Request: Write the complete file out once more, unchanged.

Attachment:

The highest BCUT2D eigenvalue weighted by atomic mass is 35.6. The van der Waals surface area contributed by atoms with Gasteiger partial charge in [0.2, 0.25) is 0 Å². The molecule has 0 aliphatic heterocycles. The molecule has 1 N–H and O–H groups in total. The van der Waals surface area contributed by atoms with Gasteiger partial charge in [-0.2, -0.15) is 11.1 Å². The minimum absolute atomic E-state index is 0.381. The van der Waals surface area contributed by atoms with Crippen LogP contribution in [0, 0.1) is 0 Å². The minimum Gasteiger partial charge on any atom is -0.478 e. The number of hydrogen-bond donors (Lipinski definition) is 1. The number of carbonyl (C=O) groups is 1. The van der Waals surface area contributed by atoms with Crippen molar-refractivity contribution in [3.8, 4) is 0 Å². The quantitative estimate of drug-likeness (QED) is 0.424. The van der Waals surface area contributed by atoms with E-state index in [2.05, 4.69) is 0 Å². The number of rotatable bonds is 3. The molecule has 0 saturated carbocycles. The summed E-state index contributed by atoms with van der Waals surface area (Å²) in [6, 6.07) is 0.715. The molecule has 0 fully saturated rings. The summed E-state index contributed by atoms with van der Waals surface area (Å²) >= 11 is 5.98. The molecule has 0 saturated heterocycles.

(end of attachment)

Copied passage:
The highest BCUT2D eigenvalue weighted by atomic mass is 35.6. The van der Waals surface area contributed by atoms with Gasteiger partial charge in [0.2, 0.25) is 0 Å². The molecule has 0 aliphatic heterocycles. The molecule has 1 N–H and O–H groups in total. The van der Waals surface area contributed by atoms with Gasteiger partial charge in [-0.2, -0.15) is 11.1 Å². The minimum absolute atomic E-state index is 0.381. The van der Waals surface area contributed by atoms with Crippen LogP contribution in [0, 0.1) is 0 Å². The minimum Gasteiger partial charge on any atom is -0.478 e. The number of hydrogen-bond donors (Lipinski definition) is 1. The number of carbonyl (C=O) groups is 1. The van der Waals surface area contributed by atoms with Crippen molar-refractivity contribution in [3.8, 4) is 0 Å². The quantitative estimate of drug-likeness (QED) is 0.424. The van der Waals surface area contributed by atoms with E-state index in [2.05, 4.69) is 0 Å². The number of rotatable bonds is 3. The molecule has 0 saturated carbocycles. The summed E-state index contributed by atoms with van der Waals surface area (Å²) in [6, 6.07) is 0.715. The molecule has 0 fully saturated rings. The summed E-state index contributed by atoms with van der Waals surface area (Å²) >= 11 is 5.98. The molecule has 0 saturated heterocycles.